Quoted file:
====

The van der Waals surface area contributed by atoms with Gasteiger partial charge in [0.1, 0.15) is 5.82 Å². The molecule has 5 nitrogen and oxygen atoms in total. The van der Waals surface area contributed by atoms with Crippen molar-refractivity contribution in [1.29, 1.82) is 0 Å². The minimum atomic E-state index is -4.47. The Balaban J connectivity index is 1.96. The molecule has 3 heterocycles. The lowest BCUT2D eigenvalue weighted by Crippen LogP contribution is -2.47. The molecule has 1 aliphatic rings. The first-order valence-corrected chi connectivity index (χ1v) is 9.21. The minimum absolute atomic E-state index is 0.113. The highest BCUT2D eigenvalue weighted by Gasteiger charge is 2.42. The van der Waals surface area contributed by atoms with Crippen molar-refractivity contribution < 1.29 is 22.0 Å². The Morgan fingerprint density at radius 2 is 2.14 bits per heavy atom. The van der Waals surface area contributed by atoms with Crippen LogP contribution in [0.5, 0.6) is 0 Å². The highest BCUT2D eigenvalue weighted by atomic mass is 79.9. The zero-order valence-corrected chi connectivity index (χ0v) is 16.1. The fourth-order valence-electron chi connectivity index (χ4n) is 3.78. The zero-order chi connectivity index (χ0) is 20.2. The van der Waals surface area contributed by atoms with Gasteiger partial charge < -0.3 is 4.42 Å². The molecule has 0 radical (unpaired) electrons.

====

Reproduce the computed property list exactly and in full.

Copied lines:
The van der Waals surface area contributed by atoms with Gasteiger partial charge in [0.1, 0.15) is 5.82 Å². The molecule has 5 nitrogen and oxygen atoms in total. The van der Waals surface area contributed by atoms with Crippen molar-refractivity contribution in [1.29, 1.82) is 0 Å². The minimum atomic E-state index is -4.47. The Balaban J connectivity index is 1.96. The molecule has 3 heterocycles. The lowest BCUT2D eigenvalue weighted by Crippen LogP contribution is -2.47. The molecule has 1 aliphatic rings. The first-order valence-corrected chi connectivity index (χ1v) is 9.21. The minimum absolute atomic E-state index is 0.113. The highest BCUT2D eigenvalue weighted by Gasteiger charge is 2.42. The van der Waals surface area contributed by atoms with Crippen molar-refractivity contribution < 1.29 is 22.0 Å². The Morgan fingerprint density at radius 2 is 2.14 bits per heavy atom. The van der Waals surface area contributed by atoms with Crippen LogP contribution in [0.5, 0.6) is 0 Å². The highest BCUT2D eigenvalue weighted by atomic mass is 79.9. The zero-order valence-corrected chi connectivity index (χ0v) is 16.1. The fourth-order valence-electron chi connectivity index (χ4n) is 3.78. The zero-order chi connectivity index (χ0) is 20.2. The van der Waals surface area contributed by atoms with Gasteiger partial charge < -0.3 is 4.42 Å². The molecule has 0 radical (unpaired) electrons.